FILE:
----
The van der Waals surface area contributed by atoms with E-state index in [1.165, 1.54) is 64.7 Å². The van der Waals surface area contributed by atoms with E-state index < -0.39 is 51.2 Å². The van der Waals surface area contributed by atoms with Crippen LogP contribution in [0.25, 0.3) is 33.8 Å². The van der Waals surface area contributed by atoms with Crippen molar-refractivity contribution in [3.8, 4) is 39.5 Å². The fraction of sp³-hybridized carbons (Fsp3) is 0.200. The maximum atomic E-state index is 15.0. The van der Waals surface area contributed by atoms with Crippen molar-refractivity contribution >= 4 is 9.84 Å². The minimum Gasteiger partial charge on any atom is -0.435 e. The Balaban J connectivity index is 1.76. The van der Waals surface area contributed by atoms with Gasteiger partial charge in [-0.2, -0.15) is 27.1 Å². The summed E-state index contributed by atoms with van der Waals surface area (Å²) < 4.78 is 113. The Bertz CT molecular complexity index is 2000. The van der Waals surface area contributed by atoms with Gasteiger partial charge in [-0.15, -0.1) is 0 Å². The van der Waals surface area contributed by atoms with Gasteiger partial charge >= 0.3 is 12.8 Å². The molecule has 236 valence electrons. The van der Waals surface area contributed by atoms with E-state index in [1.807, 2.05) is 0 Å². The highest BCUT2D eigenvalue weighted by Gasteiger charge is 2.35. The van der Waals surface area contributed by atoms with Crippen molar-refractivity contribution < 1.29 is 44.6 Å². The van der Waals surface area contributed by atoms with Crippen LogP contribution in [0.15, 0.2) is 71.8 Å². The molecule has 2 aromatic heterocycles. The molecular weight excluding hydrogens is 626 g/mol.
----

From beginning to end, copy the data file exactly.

The van der Waals surface area contributed by atoms with E-state index in [1.165, 1.54) is 64.7 Å². The van der Waals surface area contributed by atoms with E-state index < -0.39 is 51.2 Å². The van der Waals surface area contributed by atoms with Crippen LogP contribution in [0.25, 0.3) is 33.8 Å². The van der Waals surface area contributed by atoms with Crippen molar-refractivity contribution in [3.8, 4) is 39.5 Å². The fraction of sp³-hybridized carbons (Fsp3) is 0.200. The maximum atomic E-state index is 15.0. The van der Waals surface area contributed by atoms with Crippen molar-refractivity contribution >= 4 is 9.84 Å². The minimum Gasteiger partial charge on any atom is -0.435 e. The Balaban J connectivity index is 1.76. The van der Waals surface area contributed by atoms with Gasteiger partial charge in [-0.2, -0.15) is 27.1 Å². The summed E-state index contributed by atoms with van der Waals surface area (Å²) < 4.78 is 113. The Bertz CT molecular complexity index is 2000. The van der Waals surface area contributed by atoms with Gasteiger partial charge in [-0.15, -0.1) is 0 Å². The van der Waals surface area contributed by atoms with Gasteiger partial charge >= 0.3 is 12.8 Å². The molecule has 236 valence electrons. The van der Waals surface area contributed by atoms with E-state index in [1.807, 2.05) is 0 Å². The highest BCUT2D eigenvalue weighted by Gasteiger charge is 2.35. The van der Waals surface area contributed by atoms with Crippen molar-refractivity contribution < 1.29 is 44.6 Å². The van der Waals surface area contributed by atoms with Crippen LogP contribution in [0.15, 0.2) is 71.8 Å². The molecule has 2 aromatic heterocycles. The molecular weight excluding hydrogens is 626 g/mol.